Squealing noise at toilet, sinks and showers

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Published: December 22, 2014 Last Updated: March 7, 2023

Water pipes that make a squealing noise is often due to the water pressure being too high. Should the home have a pressure regulator on it, try turning the pressure down  some and see if the squealing stops.

Water pressure too high

Generally the water pressure to a home should be in the range of 40 to 80 PSI (pounds per square inch). The higher the water pressure the more likely a squealing sound may develop or older water supply hoses on items such as, the laundry machine, the dishwasher, etc. may tend to break. Often buyers will upgrade to the stainless steel braided hoses in these locations to help reduce the frequency of bursting or breaking.

Obstruction or damaged washer

The second cause of squealing, may be that there is an obstruction in the waterline. The obstruction could be a buildup of rust in older galvanized piping (or a piece of rust in the galvanized pipes has broken loose and is stuck in the valve area) or it could be a small pebble reducing the size of the pipe in the location where the pebble’s is laying. As water rushes across this reduced area it produces a high pitched sound or squealing sound, similar to blowing air across a musical instruments’ reed. Another thing that may cause the squealing, is a washer in a valve that needs replacing or is slightly out of place. Other causes include air trapped in the water line or a kink in the water line.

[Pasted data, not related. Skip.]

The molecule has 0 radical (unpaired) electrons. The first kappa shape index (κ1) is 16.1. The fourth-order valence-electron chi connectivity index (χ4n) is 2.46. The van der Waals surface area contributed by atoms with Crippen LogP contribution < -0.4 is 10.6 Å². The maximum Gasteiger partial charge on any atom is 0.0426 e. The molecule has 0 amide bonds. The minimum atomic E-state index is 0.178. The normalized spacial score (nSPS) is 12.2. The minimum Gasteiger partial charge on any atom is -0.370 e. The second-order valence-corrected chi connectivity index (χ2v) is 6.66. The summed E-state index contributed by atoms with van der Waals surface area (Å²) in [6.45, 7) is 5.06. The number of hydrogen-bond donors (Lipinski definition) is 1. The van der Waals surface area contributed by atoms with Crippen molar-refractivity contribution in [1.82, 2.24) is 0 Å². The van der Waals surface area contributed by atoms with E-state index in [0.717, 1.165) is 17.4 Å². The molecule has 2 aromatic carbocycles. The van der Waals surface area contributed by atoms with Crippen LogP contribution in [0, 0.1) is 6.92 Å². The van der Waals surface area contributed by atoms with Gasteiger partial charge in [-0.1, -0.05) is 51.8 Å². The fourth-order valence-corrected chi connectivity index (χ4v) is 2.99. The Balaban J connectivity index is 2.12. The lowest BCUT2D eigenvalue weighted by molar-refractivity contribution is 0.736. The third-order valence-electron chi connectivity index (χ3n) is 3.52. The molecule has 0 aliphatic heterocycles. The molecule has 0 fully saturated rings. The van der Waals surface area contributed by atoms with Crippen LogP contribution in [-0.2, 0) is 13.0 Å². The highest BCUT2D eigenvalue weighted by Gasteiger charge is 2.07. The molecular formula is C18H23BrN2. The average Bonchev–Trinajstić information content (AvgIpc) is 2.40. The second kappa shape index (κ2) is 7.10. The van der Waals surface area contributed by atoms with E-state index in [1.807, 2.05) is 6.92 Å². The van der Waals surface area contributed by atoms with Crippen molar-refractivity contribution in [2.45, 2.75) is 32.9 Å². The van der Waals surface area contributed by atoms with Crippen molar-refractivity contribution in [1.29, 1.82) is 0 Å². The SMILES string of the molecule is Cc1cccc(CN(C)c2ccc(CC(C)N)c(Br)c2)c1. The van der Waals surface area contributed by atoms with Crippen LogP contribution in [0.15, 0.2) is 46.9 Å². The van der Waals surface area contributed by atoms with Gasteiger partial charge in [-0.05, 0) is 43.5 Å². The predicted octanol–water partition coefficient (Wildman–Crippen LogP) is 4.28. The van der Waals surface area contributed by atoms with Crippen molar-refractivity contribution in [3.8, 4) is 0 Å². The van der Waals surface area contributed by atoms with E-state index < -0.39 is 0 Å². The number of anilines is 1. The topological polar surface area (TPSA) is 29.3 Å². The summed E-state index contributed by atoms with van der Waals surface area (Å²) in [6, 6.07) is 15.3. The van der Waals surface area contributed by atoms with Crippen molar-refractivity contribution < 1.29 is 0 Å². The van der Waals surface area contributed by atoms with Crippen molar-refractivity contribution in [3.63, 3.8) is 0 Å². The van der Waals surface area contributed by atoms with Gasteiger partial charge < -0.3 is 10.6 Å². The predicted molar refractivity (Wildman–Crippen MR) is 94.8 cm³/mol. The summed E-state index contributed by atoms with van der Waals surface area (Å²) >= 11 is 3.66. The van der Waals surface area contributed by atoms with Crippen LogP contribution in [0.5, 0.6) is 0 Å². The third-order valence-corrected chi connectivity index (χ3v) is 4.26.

The most common restriction in a waterline that might cause this problem, is a plumbing valve not fully open. Thus, the water velocity is reduced at this point and the squealing occurs. Checking to see if all of the valves are fully open is suggested.

Who to consult? Plumbers and qualified handymen.

DIY home owners general can adjust valves or replace them as well as do other work on their toilet. Plumbers and qualified handymen are the most proficient at handling this type of work.

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